Many individuals should also be aware of the CTA. If an individual holds significant equity in a Reporting Company or a position of substantial control within it, the Reporting Company may report them to FinCEN. The Reporting Company itself – not the individual in question – decides whether the individual is a Beneficial Owner. FinCEN offers more guidance on which individuals are deemed Beneficial Owners.

Q: How do Reporting Companies file the reports?

A: Reporting Companies have several options for filing reports.

First, many law firms provide the service of filing the report or advising Reporting Companies on filing procedures. Perkins Thompson provides this service for existing and new clients on request and where confirmed in writing with the client. Perkins Thompson clients or others can feel free to contact Julie Ray or Adam Nyhan with questions on these services.

Second, Reporting Companies can file the reports themselves at https://www.fincen.gov/boi. We encourage filers to follow the on-screen directions to “Create a FinCEN ID.” A FinCEN ID makes filings easier by allowing individuals to upload their key contact information one time to expedite future filings.

FinCEN charges no fee when filing reports, and for many Reporting Companies, the information requested is fairly easy to gather and confirm.

Q: How do I know if my company must file CTA reports?

A: If your company was formed by filing a document with a Secretary of State or similar office in any U.S. state or tribal agency, start by assuming it must file CTA reports. Then confirm whether any exemption applies to your company. As of the “Last Updated” date above, 23 types of companies are exempt from these requirements. FinCEN summarizes those exemptions here.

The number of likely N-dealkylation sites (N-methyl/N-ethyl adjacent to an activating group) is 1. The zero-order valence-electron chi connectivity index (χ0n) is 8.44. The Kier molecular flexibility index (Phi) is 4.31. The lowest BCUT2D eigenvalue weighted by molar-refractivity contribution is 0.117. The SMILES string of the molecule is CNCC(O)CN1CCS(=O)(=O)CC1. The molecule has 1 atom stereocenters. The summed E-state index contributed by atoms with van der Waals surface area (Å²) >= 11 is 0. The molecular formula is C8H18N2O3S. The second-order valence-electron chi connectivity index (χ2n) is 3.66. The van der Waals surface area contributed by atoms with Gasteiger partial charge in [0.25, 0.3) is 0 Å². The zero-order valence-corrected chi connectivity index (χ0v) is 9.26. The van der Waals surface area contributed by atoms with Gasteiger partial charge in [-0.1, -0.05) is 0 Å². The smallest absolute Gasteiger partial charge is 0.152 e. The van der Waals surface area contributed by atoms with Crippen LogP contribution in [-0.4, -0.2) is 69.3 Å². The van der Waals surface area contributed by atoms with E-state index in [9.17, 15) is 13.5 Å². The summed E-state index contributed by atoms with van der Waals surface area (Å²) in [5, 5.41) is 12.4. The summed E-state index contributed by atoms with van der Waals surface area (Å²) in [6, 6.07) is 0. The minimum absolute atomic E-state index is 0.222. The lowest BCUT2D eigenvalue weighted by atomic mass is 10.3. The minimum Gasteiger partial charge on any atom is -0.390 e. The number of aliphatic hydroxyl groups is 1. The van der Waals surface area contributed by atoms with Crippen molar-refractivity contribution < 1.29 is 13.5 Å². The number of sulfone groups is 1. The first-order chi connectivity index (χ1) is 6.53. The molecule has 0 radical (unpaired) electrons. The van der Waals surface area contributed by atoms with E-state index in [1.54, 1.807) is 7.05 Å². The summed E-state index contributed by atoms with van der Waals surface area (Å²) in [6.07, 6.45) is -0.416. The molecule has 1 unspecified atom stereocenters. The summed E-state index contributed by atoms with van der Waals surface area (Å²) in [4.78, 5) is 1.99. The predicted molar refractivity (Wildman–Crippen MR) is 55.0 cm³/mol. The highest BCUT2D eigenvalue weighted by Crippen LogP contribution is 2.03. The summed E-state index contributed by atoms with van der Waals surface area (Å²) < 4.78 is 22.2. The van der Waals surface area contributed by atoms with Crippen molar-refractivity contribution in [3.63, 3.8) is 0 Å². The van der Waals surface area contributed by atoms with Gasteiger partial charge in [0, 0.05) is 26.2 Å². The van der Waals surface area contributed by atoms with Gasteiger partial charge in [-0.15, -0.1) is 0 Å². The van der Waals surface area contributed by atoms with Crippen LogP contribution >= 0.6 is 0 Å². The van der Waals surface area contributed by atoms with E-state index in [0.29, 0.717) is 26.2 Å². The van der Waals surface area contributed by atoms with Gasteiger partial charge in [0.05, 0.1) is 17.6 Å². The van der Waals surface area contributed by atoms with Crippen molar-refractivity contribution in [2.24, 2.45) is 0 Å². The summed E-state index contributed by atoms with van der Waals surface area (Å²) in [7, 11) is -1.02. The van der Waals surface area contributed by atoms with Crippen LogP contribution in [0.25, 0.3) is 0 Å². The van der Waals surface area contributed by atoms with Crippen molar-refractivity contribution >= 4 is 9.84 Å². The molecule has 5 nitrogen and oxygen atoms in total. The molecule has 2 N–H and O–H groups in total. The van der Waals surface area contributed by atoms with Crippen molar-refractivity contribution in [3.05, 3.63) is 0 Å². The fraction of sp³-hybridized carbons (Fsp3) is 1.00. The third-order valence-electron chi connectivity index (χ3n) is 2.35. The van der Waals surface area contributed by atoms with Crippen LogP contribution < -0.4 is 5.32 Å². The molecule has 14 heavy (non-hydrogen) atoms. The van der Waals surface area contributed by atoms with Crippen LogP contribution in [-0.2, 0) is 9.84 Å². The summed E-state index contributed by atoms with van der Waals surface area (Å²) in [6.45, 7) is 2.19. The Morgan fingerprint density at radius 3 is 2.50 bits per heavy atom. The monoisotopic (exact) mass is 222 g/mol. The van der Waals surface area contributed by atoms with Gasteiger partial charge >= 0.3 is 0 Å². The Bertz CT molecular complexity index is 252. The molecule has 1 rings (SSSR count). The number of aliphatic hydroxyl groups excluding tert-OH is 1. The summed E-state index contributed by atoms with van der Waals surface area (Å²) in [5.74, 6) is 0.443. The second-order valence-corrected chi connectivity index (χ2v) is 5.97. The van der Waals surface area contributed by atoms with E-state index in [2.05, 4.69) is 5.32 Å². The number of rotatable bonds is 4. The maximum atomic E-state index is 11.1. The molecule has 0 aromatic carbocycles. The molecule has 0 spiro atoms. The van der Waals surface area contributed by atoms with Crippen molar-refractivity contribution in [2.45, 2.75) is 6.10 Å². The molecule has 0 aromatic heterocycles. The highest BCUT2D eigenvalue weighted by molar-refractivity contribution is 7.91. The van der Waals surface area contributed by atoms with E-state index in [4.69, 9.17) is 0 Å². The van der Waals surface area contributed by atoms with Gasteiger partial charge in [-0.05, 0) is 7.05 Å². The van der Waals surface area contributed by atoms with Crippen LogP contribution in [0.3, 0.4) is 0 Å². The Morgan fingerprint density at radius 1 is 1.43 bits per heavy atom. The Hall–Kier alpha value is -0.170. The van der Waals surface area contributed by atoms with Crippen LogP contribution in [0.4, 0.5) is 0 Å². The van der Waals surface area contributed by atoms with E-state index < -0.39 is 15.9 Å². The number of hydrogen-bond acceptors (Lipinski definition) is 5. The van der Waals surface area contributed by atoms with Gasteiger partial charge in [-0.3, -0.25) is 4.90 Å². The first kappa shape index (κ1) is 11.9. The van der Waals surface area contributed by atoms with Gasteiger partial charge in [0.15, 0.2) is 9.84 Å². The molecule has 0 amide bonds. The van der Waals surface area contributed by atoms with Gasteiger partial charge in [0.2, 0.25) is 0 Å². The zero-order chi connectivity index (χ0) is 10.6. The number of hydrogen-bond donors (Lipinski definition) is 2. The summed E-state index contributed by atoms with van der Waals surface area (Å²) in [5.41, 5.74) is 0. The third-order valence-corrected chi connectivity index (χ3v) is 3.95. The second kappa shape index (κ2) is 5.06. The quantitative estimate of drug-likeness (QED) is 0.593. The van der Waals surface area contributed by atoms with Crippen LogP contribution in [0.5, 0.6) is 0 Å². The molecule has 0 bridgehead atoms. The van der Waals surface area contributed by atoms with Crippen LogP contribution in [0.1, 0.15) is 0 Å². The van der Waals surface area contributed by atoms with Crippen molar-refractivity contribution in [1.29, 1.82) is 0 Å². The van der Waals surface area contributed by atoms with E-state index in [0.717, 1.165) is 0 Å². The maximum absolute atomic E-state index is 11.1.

The exemptions generally apply to companies that are already subject to some higher-than-typical regulatory scrutiny because they operate in regulated industries or because they are large and established operating companies. This in turn means that the companies most likely not to be exempt are the small businesses that comprise most of the U.S. economy.

Q: My company barely makes a profit. Do I really have to file a CTA report?

A: A company’s profitability or lack of profitability does not by itself determine whether a company must make CTA reports. However, a company may qualify for the “inactive entity” CTA exemption if:

(a) The company in the previous 12 months has not sent or received funds exceeding $1,000;

(b) The company was formed on or before January 1, 2020 and is not engaged in active business;

(c) The company owns no assets of any kind, including ownership interests in most types of companies, anywhere in the world;

(d) The company in the previous 12 months has had no changes in its ownership; and

(e) No foreign person owns any portion of the company, indirectly (e.g., via an intermediary company) or directly.